As winter draws in and Christmas beckons, indoor plants, floral and foliage decorations assume greater significance. David Coton suggests how you can transform your home with the colourful interest of seasonal plants.
Whether you just have a hedge on one side of your garden or, like David Hall, a garden with laurel hedges on all sides, they will need to be pruned to retain their shape and density.
August is an excellent month to cut hedges, once their nitrogen fuelled spring surge of growth is dissipating. After shearing, the remaining nitrogen will encourage side shoots, so thickening the hedge.
Regular cutting will also mean that you are pruning soft growth rather than wood, which is harder work and will leave a unattractive structure of bereft of leaves.
Before cutting any hedge between gardens and reducing its height, remember to consult your neighbour. They will probably be thankful that you are saving them a job, but it's better to be safe than to have an angry neighbour threatening legal action.
It's also important to check for birds' nests before you start or may fall foul of the law if they are disturbed. On the subject of birds, some species such as hawthorn and blackthorn are a valuable food source, so should be cut quite late in the year.
The amount of times a hedge needs pruning depends to a large extent on their rate of growth. For holly this might only be once a year in late summer, but conifers might need attention two or three times. Box and other formal hedges need to be kept neat and tidy perhaps twice a year in the spring and late summer.
For young hedges its best to use shears or secateurs, before moving on to powered trimmers when the hedge matures. After pruning, preferably on an overcast day, the hedge will benefit from watering and mulching.
Small leaved hedges, such as privet, can be cut regularly to form a dense shape. When a new hedge is becoming established cut back the spring growth by about half. When the hedge matures, cut the growth back to a few buds and continue to do this on an annual basis.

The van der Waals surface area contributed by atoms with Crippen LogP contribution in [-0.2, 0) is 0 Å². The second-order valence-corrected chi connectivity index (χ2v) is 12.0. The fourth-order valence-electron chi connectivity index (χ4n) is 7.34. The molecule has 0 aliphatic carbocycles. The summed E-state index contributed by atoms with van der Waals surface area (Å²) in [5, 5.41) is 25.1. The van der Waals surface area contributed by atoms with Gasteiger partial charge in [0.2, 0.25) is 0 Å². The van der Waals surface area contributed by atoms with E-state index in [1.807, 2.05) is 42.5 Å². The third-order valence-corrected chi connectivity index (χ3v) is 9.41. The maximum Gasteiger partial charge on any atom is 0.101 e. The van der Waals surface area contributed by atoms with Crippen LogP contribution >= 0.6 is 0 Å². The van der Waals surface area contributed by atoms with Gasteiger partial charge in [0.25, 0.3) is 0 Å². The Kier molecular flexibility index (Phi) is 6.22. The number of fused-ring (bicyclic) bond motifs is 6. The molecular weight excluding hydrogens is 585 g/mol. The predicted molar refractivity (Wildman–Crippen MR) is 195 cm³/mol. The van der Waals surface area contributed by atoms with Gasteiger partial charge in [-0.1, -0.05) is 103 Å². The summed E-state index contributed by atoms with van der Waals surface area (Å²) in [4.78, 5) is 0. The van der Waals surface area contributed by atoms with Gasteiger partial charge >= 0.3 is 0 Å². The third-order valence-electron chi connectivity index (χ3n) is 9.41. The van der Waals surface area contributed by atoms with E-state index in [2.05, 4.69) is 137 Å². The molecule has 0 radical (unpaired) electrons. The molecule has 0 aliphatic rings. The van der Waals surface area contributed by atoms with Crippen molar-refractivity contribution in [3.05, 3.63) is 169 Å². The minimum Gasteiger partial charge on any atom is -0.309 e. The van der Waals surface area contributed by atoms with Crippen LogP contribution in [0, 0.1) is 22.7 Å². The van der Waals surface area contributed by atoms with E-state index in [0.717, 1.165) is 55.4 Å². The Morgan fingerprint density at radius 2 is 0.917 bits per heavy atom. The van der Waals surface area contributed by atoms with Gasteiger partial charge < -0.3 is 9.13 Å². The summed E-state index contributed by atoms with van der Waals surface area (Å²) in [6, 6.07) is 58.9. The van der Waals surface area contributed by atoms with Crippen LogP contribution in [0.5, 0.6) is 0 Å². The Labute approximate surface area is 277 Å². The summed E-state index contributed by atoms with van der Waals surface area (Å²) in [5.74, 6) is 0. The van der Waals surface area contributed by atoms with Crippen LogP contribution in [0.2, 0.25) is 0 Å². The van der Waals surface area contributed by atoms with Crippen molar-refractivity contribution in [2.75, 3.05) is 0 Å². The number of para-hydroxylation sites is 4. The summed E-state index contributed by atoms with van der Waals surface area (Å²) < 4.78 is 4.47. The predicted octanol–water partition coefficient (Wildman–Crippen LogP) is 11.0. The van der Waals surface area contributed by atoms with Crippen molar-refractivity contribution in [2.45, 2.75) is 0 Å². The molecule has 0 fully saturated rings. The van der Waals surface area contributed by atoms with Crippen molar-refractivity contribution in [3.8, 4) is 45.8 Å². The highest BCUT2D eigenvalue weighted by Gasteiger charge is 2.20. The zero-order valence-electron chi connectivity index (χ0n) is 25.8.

Ensure that the top of the hedge is narrower than the base to ensure that sunshine will reach the lower branches and to aid its stability. And choose a cool day rather than a sunny one, so that the the leaves' cut edges don't dry out too quickly.
If you have a conifer hedge. including the much maligned leylandii, it's important to remember not to cut back into wood as it will not regrow. From early on cut out the top regularly to encourage side shoots from and a dense formal hedge will emerge.
Although it is tremendously time consuming, especially if the hedge is large, secateurs are recommended for large leaved hedges as this avoids unsightly half cut leaves and die back.
Mature large leaved hedges should be pruned back when stem growth has pretty much ceased and they are starting to turn woody. This will be towards the end of June into July. Eliminate all growth that doesn't correspond with the desired shape and prune back the new season's growth to about three leaves.
Although the days are short and the view from our Garden Centre is dull and overcast, David Coton suggests various jobs that can be done in the garden during the month of January.
The Halls range of highly popular greenhouses has featured on GardenSite for many years, and for the 2019 season the UK's leading greenhouse manufacturer will have a new corporate image and a revolutionary new product – the Qube.
Robert Hall reviews the new Halls Qube Greenhouse, stating that; this is a major evolutionary step in greenhouse design. Read his full review of the new range here.
GardenSite were once again pleased to support the Boldmere Community Festival which took place on 18 November, with the Christmas Lights switched on by Alan Gardner, well known for his appearances as TV's Autistic Gardener.